Many of the stars of the silver screen in twentieth-century Hollywood became national icons, larger-than-life figures held up as paragons of American virtues. Unfortunately, the private lives of actors such as John Wayne, Henry Fonda, and Errol Flynn rarely lived up to the idealistic roles they portrayed. However, James Stewart was known as the underdog fighter in many of his films and in real life. He was highly decorated for his bravery during his time as a bomber pilot during World War II and was adored for his earnest and kindly persona.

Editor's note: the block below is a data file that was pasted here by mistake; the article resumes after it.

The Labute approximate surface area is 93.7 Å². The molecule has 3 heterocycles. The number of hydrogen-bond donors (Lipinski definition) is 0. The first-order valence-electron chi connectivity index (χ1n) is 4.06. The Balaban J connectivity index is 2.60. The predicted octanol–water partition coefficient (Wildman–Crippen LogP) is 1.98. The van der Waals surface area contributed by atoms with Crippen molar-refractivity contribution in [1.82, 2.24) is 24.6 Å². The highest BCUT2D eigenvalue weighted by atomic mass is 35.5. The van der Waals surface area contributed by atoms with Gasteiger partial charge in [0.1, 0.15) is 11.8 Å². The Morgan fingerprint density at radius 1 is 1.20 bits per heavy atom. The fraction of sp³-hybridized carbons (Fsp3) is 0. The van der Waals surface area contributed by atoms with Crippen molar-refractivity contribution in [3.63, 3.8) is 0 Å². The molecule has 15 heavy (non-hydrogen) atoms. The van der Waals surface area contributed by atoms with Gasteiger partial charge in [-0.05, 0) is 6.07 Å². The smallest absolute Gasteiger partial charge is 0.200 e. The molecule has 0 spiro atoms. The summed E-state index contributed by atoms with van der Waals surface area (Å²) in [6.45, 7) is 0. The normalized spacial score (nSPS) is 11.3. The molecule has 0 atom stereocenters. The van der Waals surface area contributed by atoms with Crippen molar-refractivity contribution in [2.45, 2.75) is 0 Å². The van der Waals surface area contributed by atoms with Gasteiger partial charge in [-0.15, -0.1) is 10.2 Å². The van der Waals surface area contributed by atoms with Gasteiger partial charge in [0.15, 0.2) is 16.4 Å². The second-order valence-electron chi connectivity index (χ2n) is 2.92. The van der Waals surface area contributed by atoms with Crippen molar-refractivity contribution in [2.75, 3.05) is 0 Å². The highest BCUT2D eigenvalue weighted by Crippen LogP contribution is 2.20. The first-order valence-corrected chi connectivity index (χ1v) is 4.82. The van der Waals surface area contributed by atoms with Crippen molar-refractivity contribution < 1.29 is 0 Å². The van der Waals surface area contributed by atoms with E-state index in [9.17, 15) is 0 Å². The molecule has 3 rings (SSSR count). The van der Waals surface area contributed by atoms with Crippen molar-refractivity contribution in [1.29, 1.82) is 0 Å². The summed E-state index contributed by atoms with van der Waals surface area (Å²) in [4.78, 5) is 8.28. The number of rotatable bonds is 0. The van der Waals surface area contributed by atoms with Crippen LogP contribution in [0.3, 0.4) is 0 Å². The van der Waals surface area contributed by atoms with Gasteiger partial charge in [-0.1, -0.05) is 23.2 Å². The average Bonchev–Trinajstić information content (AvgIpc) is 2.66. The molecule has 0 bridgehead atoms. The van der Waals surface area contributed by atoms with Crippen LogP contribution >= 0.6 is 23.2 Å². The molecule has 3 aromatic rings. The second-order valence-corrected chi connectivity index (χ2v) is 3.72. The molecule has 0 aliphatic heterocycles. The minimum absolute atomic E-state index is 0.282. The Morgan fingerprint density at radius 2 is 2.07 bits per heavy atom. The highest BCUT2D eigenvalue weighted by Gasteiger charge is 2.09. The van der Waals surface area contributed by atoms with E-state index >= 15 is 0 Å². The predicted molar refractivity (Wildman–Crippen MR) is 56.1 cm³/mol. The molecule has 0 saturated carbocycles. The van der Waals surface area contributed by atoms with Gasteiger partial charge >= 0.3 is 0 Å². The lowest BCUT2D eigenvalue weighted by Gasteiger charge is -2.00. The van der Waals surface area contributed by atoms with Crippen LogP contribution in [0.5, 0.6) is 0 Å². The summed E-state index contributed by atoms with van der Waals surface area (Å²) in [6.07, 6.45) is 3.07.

Here many unknown sides of Stewart are revealed: his explosive temper, his complex love affairs, his service as a secret agent for the FBI, his innate shyness, and his passionate patriotism. Munn’s personal touch shines through his writing, as he was a friend of Stewart and his wife, Gloria, and interviewed them as well as their colleagues and friends. This definitive biography reveals the childhood ups and downs that formed this cinema hero, explores the legendary Fonda–Stewart relationship, and recounts Stewart’s experiences making acclaimed films that include The Philadelphia Story, Rear Window, Anatomy of a Murder, It’s a Wonderful Life, and Mr. Smith Goes to Washington.